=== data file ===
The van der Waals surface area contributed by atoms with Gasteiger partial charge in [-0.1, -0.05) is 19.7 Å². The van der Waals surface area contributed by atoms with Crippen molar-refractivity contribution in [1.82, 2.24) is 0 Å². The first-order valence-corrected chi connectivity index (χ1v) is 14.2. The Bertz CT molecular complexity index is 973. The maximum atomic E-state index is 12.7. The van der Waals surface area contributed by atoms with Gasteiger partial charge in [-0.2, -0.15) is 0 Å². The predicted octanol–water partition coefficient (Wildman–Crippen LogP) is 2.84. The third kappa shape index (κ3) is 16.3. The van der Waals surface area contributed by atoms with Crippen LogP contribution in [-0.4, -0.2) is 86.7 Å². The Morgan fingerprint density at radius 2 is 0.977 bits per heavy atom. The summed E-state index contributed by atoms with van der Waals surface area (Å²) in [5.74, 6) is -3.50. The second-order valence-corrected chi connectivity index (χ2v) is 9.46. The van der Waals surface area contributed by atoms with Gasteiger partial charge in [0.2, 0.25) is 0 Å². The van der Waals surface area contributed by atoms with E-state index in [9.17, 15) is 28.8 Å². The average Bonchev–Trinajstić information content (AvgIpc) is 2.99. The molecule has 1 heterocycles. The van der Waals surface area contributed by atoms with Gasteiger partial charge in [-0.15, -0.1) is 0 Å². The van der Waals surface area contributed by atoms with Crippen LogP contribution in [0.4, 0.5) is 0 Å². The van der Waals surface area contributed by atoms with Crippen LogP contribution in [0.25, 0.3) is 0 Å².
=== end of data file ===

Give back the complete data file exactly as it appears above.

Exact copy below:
The van der Waals surface area contributed by atoms with Gasteiger partial charge in [-0.1, -0.05) is 19.7 Å². The van der Waals surface area contributed by atoms with Crippen molar-refractivity contribution in [1.82, 2.24) is 0 Å². The first-order valence-corrected chi connectivity index (χ1v) is 14.2. The Bertz CT molecular complexity index is 973. The maximum atomic E-state index is 12.7. The van der Waals surface area contributed by atoms with Gasteiger partial charge in [-0.2, -0.15) is 0 Å². The predicted octanol–water partition coefficient (Wildman–Crippen LogP) is 2.84. The third kappa shape index (κ3) is 16.3. The van der Waals surface area contributed by atoms with Crippen LogP contribution in [-0.4, -0.2) is 86.7 Å². The Morgan fingerprint density at radius 2 is 0.977 bits per heavy atom. The summed E-state index contributed by atoms with van der Waals surface area (Å²) in [5.74, 6) is -3.50. The second-order valence-corrected chi connectivity index (χ2v) is 9.46. The van der Waals surface area contributed by atoms with Gasteiger partial charge in [0.2, 0.25) is 0 Å². The van der Waals surface area contributed by atoms with E-state index in [9.17, 15) is 28.8 Å². The average Bonchev–Trinajstić information content (AvgIpc) is 2.99. The molecule has 1 heterocycles. The van der Waals surface area contributed by atoms with Gasteiger partial charge in [-0.15, -0.1) is 0 Å². The van der Waals surface area contributed by atoms with Crippen LogP contribution in [0.4, 0.5) is 0 Å². The van der Waals surface area contributed by atoms with Crippen LogP contribution in [0.25, 0.3) is 0 Å².